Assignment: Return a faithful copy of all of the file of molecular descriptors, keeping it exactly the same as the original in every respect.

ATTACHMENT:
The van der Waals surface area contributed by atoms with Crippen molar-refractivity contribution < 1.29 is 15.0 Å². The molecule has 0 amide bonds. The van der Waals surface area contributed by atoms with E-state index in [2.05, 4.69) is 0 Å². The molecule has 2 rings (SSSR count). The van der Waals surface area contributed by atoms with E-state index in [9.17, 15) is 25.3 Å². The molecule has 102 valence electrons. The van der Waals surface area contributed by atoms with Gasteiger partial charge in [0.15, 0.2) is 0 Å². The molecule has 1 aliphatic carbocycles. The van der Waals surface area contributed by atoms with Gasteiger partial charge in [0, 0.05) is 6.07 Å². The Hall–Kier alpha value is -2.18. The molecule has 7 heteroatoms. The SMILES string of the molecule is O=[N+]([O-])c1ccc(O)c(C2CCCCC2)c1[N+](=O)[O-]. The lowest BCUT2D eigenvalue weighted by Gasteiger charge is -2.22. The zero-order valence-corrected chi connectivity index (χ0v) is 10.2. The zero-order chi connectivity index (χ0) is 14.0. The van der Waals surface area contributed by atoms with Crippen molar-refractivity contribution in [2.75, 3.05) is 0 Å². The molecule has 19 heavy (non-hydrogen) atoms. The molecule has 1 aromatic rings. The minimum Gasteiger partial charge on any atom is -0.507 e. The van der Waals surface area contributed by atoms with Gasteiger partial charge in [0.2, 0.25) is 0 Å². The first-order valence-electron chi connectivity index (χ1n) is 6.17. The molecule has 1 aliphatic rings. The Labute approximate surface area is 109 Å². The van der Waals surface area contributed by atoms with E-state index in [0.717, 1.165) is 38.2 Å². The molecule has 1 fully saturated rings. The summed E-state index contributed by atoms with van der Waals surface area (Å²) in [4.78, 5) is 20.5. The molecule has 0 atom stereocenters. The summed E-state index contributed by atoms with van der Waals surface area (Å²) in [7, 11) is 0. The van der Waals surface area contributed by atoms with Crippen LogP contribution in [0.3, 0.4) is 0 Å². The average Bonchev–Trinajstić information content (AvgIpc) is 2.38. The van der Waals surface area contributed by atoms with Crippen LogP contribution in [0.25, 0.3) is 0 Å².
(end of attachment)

The van der Waals surface area contributed by atoms with Crippen molar-refractivity contribution < 1.29 is 15.0 Å². The molecule has 0 amide bonds. The van der Waals surface area contributed by atoms with E-state index in [2.05, 4.69) is 0 Å². The molecule has 2 rings (SSSR count). The van der Waals surface area contributed by atoms with E-state index in [9.17, 15) is 25.3 Å². The molecule has 102 valence electrons. The van der Waals surface area contributed by atoms with Gasteiger partial charge in [0.15, 0.2) is 0 Å². The molecule has 1 aliphatic carbocycles. The van der Waals surface area contributed by atoms with Gasteiger partial charge in [0, 0.05) is 6.07 Å². The Hall–Kier alpha value is -2.18. The molecule has 7 heteroatoms. The SMILES string of the molecule is O=[N+]([O-])c1ccc(O)c(C2CCCCC2)c1[N+](=O)[O-]. The lowest BCUT2D eigenvalue weighted by Gasteiger charge is -2.22. The zero-order valence-corrected chi connectivity index (χ0v) is 10.2. The zero-order chi connectivity index (χ0) is 14.0. The van der Waals surface area contributed by atoms with Crippen molar-refractivity contribution in [2.75, 3.05) is 0 Å². The molecule has 19 heavy (non-hydrogen) atoms. The molecule has 1 aromatic rings. The minimum Gasteiger partial charge on any atom is -0.507 e. The van der Waals surface area contributed by atoms with Gasteiger partial charge in [0.2, 0.25) is 0 Å². The first-order valence-electron chi connectivity index (χ1n) is 6.17. The molecule has 1 aliphatic rings. The Labute approximate surface area is 109 Å². The van der Waals surface area contributed by atoms with E-state index in [0.717, 1.165) is 38.2 Å². The molecule has 1 fully saturated rings. The summed E-state index contributed by atoms with van der Waals surface area (Å²) in [4.78, 5) is 20.5. The molecule has 0 atom stereocenters. The summed E-state index contributed by atoms with van der Waals surface area (Å²) in [7, 11) is 0. The van der Waals surface area contributed by atoms with Crippen LogP contribution in [0.3, 0.4) is 0 Å². The average Bonchev–Trinajstić information content (AvgIpc) is 2.38. The van der Waals surface area contributed by atoms with Crippen LogP contribution in [0.25, 0.3) is 0 Å².